St. Mary’s City, the first settlement in Maryland, is now a historical tourist attraction, and Southern Maryland’s economy is no longer based on tobacco farming and fishing. Although much of our early history is just that, one flourishing remnant of colonial Southern Maryland remains – foxhunting.
American foxhunting originated in Southern Maryland when Robert Brooke immigrated to the area in 1650. Brooke brought his family, his horses and his pack of foxhounds and built De La Brooke Manor along the Patuxent River in what is now St. Mary’s County. For early settlers, foxhunting served both social and utilitarian functions, enabling people who lived in far-flung estates to gather and enjoy each other’s company while simultaneously controlling the population of foxes that destroyed their poultry.
In the early part of the 17th century, foxhunting was a popular pastime in which most gentlemen – including George Washington – participated, but during the 18th and 19th centuries, foxhunting’s popularity waned. The sport reappeared in Southern Maryland around 1939. Local foxhunting clubs have had several incarnations, but the current club – De La Brooke Foxhounds W (the “W” distinguishing the group from a club of the same name on the Eastern Shore) – is celebrating its 50th anniversary this year.
The De La Brooke Foxhounds W territory stretches over all three Southern Maryland counties. Kathy Blanche, field secretary, reports that eighty-four families belong to the club, with riders ranging in age from 5 to eighty-two. Although hunts take place only in November through March, when the crops aren’t in the ground, members enjoy year-round activities. During the summer months, volunteers train the male foxhounds to function as part of the pack. In August, riders go out informally, for what they call “roading,” to accustom the hounds to the hunt. Cub hunting, during which young foxhounds learn to follow the older dogs, recognize the scent of the fox and respond to commands, takes place in October.
Like any centuries-old institution, foxhunting is replete with traditions. The Blessing of the Hounds, in which a priest blesses the riders, horses, hounds and landowners, takes place on the first Saturday in November, the formal start of the season. As field secretary, Blanche is responsible for overseeing all the elements of foxhunting etiquette, as set out in William P. Wadsworth’s 1962 volume “Riding to Hounds in America.” Fox-hunting etiquette prescribes elements of behavior for both horse and rider as well as the riders’ apparel: black hunt caps, black hunting coats over white shirts and ties, canary yellow vests, riding breeches, and knee-high black leather boots. Members who have “earned their colors” by providing notable service to the club wear the club’s insignia and colors on their jacket collars and exchange their black jackets for red.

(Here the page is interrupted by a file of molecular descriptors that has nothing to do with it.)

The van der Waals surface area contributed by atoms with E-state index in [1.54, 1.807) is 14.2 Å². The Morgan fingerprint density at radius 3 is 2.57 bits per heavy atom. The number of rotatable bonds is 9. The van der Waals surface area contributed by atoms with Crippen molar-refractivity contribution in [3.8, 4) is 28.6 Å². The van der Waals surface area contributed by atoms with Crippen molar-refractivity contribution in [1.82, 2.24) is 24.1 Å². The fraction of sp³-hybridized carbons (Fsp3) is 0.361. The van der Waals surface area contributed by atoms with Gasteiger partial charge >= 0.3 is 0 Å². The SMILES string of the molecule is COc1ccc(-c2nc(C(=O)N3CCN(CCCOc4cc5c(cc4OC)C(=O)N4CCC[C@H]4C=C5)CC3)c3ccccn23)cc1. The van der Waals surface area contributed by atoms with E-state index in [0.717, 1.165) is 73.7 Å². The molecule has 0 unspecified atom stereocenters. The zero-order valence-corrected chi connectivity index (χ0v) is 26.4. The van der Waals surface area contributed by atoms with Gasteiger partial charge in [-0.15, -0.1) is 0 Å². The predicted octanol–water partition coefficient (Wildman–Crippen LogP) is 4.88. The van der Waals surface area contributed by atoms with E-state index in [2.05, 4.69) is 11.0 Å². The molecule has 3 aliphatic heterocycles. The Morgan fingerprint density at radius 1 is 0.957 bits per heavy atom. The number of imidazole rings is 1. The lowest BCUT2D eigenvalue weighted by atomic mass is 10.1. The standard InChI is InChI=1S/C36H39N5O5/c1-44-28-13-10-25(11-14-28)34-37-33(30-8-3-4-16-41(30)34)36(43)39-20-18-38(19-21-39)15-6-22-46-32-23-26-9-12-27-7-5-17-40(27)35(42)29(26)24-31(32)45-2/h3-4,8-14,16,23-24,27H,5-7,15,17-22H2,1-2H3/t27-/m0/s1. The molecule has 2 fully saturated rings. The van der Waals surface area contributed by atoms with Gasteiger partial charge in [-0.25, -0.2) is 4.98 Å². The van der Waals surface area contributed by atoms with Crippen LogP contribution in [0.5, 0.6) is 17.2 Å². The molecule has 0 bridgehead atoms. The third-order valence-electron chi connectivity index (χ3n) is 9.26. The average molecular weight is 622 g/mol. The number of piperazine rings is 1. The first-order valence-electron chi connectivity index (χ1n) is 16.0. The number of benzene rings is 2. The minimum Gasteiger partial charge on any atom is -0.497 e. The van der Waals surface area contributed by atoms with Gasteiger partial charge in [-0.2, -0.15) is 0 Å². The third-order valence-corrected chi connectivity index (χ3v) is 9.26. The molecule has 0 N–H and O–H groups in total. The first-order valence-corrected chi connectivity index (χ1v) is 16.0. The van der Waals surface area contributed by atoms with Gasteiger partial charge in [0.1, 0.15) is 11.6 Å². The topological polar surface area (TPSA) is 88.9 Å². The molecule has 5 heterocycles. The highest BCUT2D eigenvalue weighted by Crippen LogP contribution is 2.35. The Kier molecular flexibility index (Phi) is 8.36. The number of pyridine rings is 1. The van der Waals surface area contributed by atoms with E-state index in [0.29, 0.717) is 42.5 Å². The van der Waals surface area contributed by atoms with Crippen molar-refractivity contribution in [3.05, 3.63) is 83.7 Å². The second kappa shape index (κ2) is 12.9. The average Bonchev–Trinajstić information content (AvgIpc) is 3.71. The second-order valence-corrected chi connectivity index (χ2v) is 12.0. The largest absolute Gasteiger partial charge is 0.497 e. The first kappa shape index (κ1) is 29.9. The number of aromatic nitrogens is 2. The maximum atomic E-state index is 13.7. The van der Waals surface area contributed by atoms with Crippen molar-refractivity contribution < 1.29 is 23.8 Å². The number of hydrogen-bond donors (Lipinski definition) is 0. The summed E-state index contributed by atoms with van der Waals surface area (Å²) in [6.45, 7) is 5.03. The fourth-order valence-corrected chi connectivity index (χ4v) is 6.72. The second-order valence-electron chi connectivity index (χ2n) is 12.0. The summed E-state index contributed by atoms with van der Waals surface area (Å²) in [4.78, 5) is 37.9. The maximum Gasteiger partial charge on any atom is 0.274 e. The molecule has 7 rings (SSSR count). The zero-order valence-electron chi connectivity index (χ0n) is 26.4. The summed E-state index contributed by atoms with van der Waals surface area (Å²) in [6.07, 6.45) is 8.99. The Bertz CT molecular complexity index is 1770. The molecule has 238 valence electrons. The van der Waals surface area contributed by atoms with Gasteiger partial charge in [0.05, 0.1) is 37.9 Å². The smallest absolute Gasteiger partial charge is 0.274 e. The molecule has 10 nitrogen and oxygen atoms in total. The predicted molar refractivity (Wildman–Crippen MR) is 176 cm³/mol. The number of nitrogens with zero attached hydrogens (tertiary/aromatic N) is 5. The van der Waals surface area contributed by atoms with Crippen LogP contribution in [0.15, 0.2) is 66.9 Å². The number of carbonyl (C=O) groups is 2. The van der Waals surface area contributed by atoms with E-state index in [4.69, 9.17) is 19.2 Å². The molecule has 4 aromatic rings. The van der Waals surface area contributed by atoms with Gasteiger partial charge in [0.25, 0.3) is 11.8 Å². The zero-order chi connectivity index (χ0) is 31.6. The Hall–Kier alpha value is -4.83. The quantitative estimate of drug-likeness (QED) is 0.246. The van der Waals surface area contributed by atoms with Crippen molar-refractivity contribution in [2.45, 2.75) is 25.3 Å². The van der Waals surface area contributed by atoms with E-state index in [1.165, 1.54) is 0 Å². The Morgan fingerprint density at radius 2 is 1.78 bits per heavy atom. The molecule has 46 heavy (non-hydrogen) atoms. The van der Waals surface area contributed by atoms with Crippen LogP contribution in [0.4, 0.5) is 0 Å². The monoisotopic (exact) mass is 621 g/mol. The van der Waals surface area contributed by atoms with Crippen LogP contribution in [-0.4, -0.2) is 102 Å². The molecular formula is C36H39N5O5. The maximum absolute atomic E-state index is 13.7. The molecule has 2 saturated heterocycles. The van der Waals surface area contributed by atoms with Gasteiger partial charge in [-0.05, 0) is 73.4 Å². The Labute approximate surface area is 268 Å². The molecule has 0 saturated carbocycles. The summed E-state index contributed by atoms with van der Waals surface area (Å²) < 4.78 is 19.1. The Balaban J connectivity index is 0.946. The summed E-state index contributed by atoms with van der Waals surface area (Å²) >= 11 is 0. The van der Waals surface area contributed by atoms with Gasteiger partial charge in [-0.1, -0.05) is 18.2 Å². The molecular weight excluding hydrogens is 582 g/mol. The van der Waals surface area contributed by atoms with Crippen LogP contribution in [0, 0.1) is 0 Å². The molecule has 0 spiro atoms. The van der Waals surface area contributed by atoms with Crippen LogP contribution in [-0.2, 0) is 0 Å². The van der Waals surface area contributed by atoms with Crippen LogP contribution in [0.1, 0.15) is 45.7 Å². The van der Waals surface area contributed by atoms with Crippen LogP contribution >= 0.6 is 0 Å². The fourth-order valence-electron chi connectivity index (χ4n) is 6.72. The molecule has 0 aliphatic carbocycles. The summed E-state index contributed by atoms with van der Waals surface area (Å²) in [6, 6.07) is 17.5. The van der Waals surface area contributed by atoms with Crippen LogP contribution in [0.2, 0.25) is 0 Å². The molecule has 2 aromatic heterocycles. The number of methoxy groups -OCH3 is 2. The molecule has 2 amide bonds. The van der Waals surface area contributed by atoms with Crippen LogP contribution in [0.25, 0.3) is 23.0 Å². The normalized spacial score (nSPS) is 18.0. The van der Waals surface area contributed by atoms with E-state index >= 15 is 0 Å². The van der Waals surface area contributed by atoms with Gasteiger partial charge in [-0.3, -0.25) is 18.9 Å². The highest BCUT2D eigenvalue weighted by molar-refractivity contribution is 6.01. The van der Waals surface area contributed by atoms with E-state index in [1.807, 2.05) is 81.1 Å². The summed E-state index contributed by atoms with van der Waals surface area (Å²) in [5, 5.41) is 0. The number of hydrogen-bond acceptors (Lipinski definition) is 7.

Concerned about the foxes? Don’t be. One key tradition has changed: modern foxhunting is really just fox chasing; the dogs don’t catch the fox. And although dogs are intelligent animals, foxes are, well, extremely foxy, and sometimes stay miles ahead of the dogs. As Blanche explains, the red foxes have a territory of five square miles with 18 to 20 holes, and the gray foxes live near the water and can climb and swim, so eluding the dogs is easy.
What draws people to foxhunting? Part of the allure is the tradition – being part of a sport that has changed little over the centuries. Then there’s the appeal of socializing with friends who share a common bond. But according to Blanche, the primary attraction is the joy of riding along rivers and though forests and fields, seeing wildlife and enjoying nature throughout the seasons. ✦
For more information about De La Brooke Foxhounds W, including an Oct. 30 trail ride that is open to the public, visit www.delabrookefoxhounds.com.